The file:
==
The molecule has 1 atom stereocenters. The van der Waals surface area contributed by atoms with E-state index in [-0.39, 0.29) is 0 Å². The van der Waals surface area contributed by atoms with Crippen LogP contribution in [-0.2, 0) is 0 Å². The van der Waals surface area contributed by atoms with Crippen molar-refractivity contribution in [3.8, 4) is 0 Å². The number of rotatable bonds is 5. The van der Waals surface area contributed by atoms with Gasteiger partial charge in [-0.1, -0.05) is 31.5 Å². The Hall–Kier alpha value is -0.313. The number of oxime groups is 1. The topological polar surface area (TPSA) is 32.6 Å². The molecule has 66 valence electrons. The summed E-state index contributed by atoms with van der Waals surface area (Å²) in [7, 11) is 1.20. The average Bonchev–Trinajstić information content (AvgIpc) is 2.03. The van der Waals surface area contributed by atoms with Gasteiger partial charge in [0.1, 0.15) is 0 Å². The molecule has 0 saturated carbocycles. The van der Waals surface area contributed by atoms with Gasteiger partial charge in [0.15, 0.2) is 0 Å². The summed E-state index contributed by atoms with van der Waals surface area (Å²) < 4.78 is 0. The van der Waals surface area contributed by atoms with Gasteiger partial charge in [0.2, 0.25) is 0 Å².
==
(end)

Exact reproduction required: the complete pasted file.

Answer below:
The molecule has 1 atom stereocenters. The van der Waals surface area contributed by atoms with E-state index in [-0.39, 0.29) is 0 Å². The van der Waals surface area contributed by atoms with Crippen LogP contribution in [-0.2, 0) is 0 Å². The van der Waals surface area contributed by atoms with Crippen molar-refractivity contribution in [3.8, 4) is 0 Å². The number of rotatable bonds is 5. The van der Waals surface area contributed by atoms with Gasteiger partial charge in [-0.1, -0.05) is 31.5 Å². The Hall–Kier alpha value is -0.313. The number of oxime groups is 1. The topological polar surface area (TPSA) is 32.6 Å². The molecule has 66 valence electrons. The summed E-state index contributed by atoms with van der Waals surface area (Å²) in [7, 11) is 1.20. The average Bonchev–Trinajstić information content (AvgIpc) is 2.03. The van der Waals surface area contributed by atoms with Gasteiger partial charge in [0.1, 0.15) is 0 Å². The molecule has 0 saturated carbocycles. The van der Waals surface area contributed by atoms with Gasteiger partial charge in [0.15, 0.2) is 0 Å². The summed E-state index contributed by atoms with van der Waals surface area (Å²) < 4.78 is 0. The van der Waals surface area contributed by atoms with Gasteiger partial charge in [0.2, 0.25) is 0 Å².